Previous research has predicted dire futures for eastern U.S. salamanders as climate change shrinks their habitat. But no study had taken into account the ability of salamanders to acclimate to new conditions. So Riddell and a team of other researchers at Clemson University in South Carolina set out to see how much of a difference this might make.
They looked at red-cheeked salamanders (Plethodon jordani), which are among the most common salamanders in southern Appalachia and which live in habitats at a variety of elevations.
Riddell said that when he and his colleagues examined their responses to increased temperatures and dryness, they discovered that these salamanders “have some tricks up their sleeves” that help them deal with less-than-ideal conditions.
For one, salamanders were able to increase their resistance to water loss by up to 68 percent when air became drier. They can also lower their metabolic rate by nearly 25 percent as temperatures rise, allowing them to get away with eating less and thereby lowering their exposure to the outside environment.
Overall, the researchers found that these physiological and behavioral acclimation abilities – termed “plasticity” – may reduce Appalachian salamander extinction risk by up to 72 percent.
“This is one of the first papers that has exclusively looked at plasticity in this sense. We’re telling you that our new predictions are nowhere near as dire as earlier predictions. In this part of the world, this is a particularly big deal,” said Michael Sears, an associate professor in the department of biological sciences at Clemson University and coauthor of the study. “We can now say more accurately what might occur if climatic conditions continue to deteriorate.”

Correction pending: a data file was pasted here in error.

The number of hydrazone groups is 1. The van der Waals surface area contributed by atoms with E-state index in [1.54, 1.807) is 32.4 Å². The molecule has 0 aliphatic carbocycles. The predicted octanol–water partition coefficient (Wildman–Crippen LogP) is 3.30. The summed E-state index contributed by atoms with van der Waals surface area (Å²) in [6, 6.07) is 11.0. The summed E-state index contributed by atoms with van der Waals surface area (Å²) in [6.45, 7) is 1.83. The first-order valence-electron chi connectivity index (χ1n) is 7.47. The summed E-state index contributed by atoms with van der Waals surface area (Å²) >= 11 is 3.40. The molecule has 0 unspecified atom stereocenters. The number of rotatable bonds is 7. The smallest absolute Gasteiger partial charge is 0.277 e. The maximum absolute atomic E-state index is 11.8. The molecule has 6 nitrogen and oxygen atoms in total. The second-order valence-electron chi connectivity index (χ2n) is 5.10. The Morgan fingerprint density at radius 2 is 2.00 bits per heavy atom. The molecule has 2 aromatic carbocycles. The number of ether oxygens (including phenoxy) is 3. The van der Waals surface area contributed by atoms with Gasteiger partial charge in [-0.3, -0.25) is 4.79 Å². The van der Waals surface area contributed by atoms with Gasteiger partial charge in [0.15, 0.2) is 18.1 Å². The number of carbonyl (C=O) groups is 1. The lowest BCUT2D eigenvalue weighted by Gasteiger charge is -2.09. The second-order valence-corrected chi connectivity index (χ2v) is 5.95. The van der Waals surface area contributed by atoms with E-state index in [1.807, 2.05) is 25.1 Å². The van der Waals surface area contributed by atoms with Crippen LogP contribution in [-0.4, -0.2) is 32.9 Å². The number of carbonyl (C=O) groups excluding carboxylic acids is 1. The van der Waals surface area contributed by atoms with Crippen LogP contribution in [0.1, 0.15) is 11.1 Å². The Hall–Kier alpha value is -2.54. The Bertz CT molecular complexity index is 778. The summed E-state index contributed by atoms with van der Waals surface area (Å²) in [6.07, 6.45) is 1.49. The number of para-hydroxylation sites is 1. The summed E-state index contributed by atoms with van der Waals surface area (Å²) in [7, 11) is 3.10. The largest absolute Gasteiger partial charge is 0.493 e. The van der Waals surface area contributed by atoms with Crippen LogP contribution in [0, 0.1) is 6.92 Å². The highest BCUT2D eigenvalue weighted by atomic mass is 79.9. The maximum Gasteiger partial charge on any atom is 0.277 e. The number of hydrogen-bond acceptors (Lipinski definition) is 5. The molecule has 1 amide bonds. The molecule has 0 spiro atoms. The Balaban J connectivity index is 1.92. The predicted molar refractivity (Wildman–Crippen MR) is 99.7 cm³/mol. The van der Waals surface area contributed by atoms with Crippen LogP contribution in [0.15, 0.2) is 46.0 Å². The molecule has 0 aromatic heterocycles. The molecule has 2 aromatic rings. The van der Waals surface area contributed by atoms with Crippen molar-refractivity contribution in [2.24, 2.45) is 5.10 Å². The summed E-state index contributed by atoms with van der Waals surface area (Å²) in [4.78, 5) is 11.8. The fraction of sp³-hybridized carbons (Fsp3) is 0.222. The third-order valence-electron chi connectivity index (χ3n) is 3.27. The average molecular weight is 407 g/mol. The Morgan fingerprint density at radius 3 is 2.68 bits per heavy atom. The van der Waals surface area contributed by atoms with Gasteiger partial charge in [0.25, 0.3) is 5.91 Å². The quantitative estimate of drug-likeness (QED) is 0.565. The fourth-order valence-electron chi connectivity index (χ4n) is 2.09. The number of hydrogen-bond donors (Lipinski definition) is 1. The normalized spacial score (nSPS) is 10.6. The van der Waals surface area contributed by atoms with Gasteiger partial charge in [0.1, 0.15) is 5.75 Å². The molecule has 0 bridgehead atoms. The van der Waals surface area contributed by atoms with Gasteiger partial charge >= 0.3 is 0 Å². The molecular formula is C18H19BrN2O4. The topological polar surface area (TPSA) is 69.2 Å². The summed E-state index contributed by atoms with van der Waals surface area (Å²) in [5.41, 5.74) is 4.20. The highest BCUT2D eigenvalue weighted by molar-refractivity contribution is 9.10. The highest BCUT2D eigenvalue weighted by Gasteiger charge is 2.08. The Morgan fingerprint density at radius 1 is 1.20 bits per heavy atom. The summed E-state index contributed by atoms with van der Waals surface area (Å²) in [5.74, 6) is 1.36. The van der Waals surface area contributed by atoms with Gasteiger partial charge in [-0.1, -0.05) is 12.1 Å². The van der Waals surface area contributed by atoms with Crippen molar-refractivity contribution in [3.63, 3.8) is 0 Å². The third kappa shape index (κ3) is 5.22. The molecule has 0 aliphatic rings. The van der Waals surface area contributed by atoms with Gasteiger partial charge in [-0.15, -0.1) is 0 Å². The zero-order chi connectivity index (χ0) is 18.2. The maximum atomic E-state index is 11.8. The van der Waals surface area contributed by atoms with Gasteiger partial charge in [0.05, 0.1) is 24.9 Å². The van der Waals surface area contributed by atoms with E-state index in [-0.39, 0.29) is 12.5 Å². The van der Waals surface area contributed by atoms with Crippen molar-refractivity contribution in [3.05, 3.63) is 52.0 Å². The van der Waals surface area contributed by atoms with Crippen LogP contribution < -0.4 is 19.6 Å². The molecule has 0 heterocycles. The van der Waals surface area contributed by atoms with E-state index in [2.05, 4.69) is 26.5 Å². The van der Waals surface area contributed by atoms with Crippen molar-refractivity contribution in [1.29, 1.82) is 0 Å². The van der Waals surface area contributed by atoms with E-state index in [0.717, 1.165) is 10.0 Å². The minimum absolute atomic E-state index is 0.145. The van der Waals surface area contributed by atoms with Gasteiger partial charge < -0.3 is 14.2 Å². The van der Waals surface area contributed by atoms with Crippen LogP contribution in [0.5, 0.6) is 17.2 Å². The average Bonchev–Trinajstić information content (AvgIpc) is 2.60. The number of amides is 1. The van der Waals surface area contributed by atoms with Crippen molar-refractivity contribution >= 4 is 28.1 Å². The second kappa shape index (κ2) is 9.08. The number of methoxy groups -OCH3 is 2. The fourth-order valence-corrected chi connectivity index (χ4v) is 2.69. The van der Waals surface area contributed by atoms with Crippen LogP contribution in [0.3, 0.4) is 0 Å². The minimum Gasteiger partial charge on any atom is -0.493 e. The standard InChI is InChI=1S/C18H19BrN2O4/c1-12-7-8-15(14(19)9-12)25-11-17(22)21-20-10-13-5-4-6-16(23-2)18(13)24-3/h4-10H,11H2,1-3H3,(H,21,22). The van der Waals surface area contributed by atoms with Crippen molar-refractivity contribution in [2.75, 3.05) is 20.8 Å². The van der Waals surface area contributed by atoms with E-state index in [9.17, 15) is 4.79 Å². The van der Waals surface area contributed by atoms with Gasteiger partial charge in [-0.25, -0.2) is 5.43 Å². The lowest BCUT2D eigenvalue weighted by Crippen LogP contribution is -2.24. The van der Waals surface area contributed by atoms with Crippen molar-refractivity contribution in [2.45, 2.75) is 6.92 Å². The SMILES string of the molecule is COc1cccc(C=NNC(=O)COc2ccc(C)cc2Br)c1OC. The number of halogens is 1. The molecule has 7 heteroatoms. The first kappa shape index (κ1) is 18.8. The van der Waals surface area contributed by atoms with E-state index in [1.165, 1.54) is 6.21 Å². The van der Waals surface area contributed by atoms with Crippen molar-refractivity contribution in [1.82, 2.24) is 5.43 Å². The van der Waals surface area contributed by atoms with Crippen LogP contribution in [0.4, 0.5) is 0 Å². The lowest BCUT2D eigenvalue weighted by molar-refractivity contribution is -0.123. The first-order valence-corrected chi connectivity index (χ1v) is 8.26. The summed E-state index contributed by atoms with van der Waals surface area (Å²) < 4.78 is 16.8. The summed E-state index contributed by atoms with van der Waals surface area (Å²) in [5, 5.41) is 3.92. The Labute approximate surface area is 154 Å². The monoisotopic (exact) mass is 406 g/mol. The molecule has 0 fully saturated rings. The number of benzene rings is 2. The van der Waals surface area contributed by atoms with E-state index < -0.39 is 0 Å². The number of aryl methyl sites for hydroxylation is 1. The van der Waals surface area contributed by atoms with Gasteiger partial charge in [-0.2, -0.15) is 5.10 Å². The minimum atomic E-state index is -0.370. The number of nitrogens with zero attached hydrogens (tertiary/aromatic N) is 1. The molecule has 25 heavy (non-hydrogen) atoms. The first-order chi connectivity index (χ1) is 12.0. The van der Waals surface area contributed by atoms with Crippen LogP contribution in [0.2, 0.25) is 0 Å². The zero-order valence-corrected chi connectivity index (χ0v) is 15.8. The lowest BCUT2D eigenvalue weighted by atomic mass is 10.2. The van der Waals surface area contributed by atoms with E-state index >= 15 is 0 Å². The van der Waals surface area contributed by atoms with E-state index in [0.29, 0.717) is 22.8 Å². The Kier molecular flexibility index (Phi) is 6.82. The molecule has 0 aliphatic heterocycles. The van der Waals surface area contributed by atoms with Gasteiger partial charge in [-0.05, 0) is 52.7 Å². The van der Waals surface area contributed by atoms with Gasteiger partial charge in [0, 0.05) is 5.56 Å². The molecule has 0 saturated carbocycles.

However, the study reveals that not all salamanders are endowed equally when it comes to plasticity, with smaller ones less able to acclimate to warmer, drier conditions. Riddell, Sears and their colleagues write that this is “likely due to their low surface area–to–volume ratios, higher energy intake, and greater [fat] reserves that minimize the risk of starvation.”
The researchers say their results show that the acclimatization ability of wildlife is an important part of the puzzle of how ecosystems will react to climate change, and “underscores the need to include complex biological responses, such as plasticity and adaptation, into ecological predictions of climate change.” They say it could also be used to improve conservation planning.
Additionally, the study may shed light on how salamanders have successfully persisted in the Appalachians for so long despite some previous big (albeit slower) climatic upheavals over the past millions of years.
“This suggests to me that these organisms hunker down and essentially shelter in place in the face of changing climates,” said David Wake, one of one of the world’s leading experts on salamander diversity.
“In short, they are able to adjust their physiology much more than we previously thought, and this perhaps accounts for much of their ability to deal with climate change – not by running away, but by using their abilities to adjust through time.”
Citation: Eric A. Riddell, Jonathan P. Odom, Jason D. Damm and Michael W. Sears. Plasticity reveals hidden resistance to extinction under climate change in the global hotspot of salamander diversity. Sci Adv 4 (7), eaar5471.
Banner image: A Cukra climbing salamander (Bolitoglossa striatula) in Costa Rica.